FIGURE 1. The experimental setup. 1.1 Picture of the water tank containing the burrowing environment. 1.2 Scheme of the setup. Shell models were placed at an initial position touching the sediment surface and then pulled in by two linear motors mounted vertically at the outside of the tank. The force was transmitted to the shell by two steel cables deviated by pulleys. By alternately pulling, the linear motors induced the typical rocking motion employed by burrowing bivalves. 1.3 Central metal disc and two 3D printed valves, outer and inner side. The valves were fixed to the metal disc by a bayonet coupling mechanism. The cables were attached to the shell at the two attachment arms of the metal disc. 1.4 Assembled shell. Pictures 1.1, 1.3 and 1.4 reprinted from Germann and Carbajal (2013). © IOP Publishing. Reproduced by permission of IOP Publishing. All rights reserved.
FIGURE 2. Geometrical model to generate artificial shell morphologies. 2.1 Illustration of the generation of a shell mesh, with n = 10 segments (black, dashed) and m = 10 growth steps (red, solid). The aperture curve was repeatedly scaled and rotated around axis d to generate the shell surface. 2.2 The sculpture profiles δr and δc used to generate radial (top) and commarginal ridges (bottom, ventral to the right). 2.3 Aperture curve of a shell (individual 6 in Figure 8), generated from parameters 1-8 in Table 1. The parameters define the polar coordinates of five points c1-c5 in the plane that span a control polygon (black) and define a NURBS curve (red). The aperture curve consists of a discretization of this curve into n points as in 2.1. The red arc denotes the position of the umbo and point A the position of the incircle of the aperture curve, where the attachment structure was placed (see text).
FIGURE 3. Example shell morphologies: 3.1 neutral, with a round aperture curve, intermediate values for all parameters and no sculpture (a = 0), 3.2 long aperture curve, 3.3 high aperture curve, 3.4 flat, with λ = 1.02069, 3.5 inflated, with λ = 1.00339, 3.6 featuring an ear, using an aperture curve with a large indentation, 3.7 with maximal commarginal frequency, 3.8 with medium commarginal frequency, 3.9 with minimal commarginal frequency, 3.10 with maximal radial frequency, 3.11 with medium radial frequency, 3.12 with minimal radial frequency, 3.13 with a radial-commarginal mixture, 3.14 featuring a sharp arrow shape, 3.15 with an arbitrary shape. Note that the scale is not the same for all shells.
FIGURE 4. Different shell dimensions. While the width W is always defined as the dimension orthogonal to the aperture plane, the other two dimensions may be defined in different ways, cf. Table 2. The burrowing direction is downwards. 4.1 Length L and height H. Length is parallel to the hinge axis. 4.2 Tallness T and broadness B. Tallness is parallel to the burrowing direction, i.e., vertical. 4.3 Major axis length J and minor axis length N. J is along the largest diameter of the shell.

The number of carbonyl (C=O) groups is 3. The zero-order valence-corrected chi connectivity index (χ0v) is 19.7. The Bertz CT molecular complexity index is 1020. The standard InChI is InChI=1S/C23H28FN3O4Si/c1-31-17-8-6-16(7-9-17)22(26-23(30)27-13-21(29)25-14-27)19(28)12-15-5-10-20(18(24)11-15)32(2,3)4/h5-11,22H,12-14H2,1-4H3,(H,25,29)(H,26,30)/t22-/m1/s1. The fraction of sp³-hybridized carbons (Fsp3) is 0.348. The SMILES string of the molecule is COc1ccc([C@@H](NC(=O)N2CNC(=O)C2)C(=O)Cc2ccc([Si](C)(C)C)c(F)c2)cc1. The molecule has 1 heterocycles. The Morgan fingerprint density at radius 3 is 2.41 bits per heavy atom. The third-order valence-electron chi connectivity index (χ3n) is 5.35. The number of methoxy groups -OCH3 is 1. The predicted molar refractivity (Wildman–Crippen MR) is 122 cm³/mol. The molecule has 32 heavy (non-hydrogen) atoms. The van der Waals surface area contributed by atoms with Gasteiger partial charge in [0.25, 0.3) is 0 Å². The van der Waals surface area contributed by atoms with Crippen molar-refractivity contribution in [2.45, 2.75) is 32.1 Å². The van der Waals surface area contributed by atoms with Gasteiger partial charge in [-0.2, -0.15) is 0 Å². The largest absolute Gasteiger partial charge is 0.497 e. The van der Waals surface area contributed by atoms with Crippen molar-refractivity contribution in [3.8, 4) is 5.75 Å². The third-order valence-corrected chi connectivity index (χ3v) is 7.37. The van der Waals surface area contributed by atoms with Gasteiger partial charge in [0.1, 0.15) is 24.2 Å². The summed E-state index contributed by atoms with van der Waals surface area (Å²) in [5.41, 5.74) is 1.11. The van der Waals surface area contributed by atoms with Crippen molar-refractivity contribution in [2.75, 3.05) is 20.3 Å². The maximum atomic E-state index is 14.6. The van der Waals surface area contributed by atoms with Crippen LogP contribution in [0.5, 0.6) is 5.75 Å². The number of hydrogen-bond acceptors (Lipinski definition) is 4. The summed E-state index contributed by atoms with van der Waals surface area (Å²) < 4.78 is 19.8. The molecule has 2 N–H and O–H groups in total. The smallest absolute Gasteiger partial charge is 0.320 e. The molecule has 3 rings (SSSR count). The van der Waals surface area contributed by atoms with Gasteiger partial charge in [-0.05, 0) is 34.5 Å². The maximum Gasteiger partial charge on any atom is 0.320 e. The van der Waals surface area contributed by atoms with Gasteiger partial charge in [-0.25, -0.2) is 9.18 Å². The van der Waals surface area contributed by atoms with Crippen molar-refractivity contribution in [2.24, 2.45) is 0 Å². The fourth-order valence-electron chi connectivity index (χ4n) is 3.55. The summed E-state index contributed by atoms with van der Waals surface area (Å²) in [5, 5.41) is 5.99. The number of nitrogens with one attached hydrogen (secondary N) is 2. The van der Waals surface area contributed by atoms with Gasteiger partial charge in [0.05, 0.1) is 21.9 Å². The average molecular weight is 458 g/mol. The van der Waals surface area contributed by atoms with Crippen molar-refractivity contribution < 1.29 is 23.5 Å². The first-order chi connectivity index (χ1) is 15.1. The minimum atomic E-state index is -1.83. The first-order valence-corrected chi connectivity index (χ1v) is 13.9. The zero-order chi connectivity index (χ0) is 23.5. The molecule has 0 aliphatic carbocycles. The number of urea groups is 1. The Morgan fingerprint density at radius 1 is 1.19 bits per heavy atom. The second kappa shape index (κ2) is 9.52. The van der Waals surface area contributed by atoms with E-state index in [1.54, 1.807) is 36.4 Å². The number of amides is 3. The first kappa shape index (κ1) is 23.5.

FIGURE 5. Burrowing depth boxplot. 20 generations of shells were generated. In each generation, the three new shells were evaluated and the two parents of the previous generation were re-evaluated (red labels). Each evaluation of a shell consisted of 10 repeated burrowing runs of which the final burrowing depths were measured. One box in the plot summarizes these 10 repetitions. The labels of the x-axis give the generation number (1-20) and the shell number (1-60).
FIGURE 6. Depth correction. 6.1 Original depth data (blue, corresponds to the sequence of medians shown in Figure 5). The repeated evaluations are marked by red circles and connected by dashed lines. 6.2 Shift 1: depth data shifted such that repetitions match under the assumption that compaction is irreversible. 6.3 Shift 2: depth data shifted such that repetitions match and the final depth curve has a horizontal regression line. 6.4 The shift vectors shift 1 and shift 2 added to the original data to generate the corrected versions in 6.2 and 6.3.
FIGURE 7. Fitness and mutation rate. 7.1 The plot shows the range of fitness values for each generation. The solid line follows the best individual of each generation. The dark shaded area covers the best two individuals, i.e., the selected ones, the bright shaded area covers all individuals. The original data is compared to two versions corrected in analogy to the depth values in Figure 6. 7.2 The same kind of range evolution plot for the mutation rate.
FIGURE 8. Phylogenetic tree. Each row corresponds to a generation. A generation contains three new individuals generated by reproduction and two re-evaluated individuals selected in the last generation. As reproduction operators, mutation (red dotted lines) and crossover + mutation (blue dashed lines) were used.
FIGURE 9. Parameter range evolution. The plots show how the parameters changed during evolution. The solid line follows the best individual, the dark shaded area covers the selected individuals, the bright shaded area covers all individuals. The red dots represent shells that were generated but discarded because they were invalid, i.e., because they did not result in printable shell morphologies. The range of the y-axis corresponds to the range of the respective parameter.
FIGURE 10. Phenotypic parameter range evolution. The plots show how the phenotypic parameters changed during evolution. The solid line follows the best individual, the dark shaded area covers the selected individuals, the bright shaded area covers all individuals.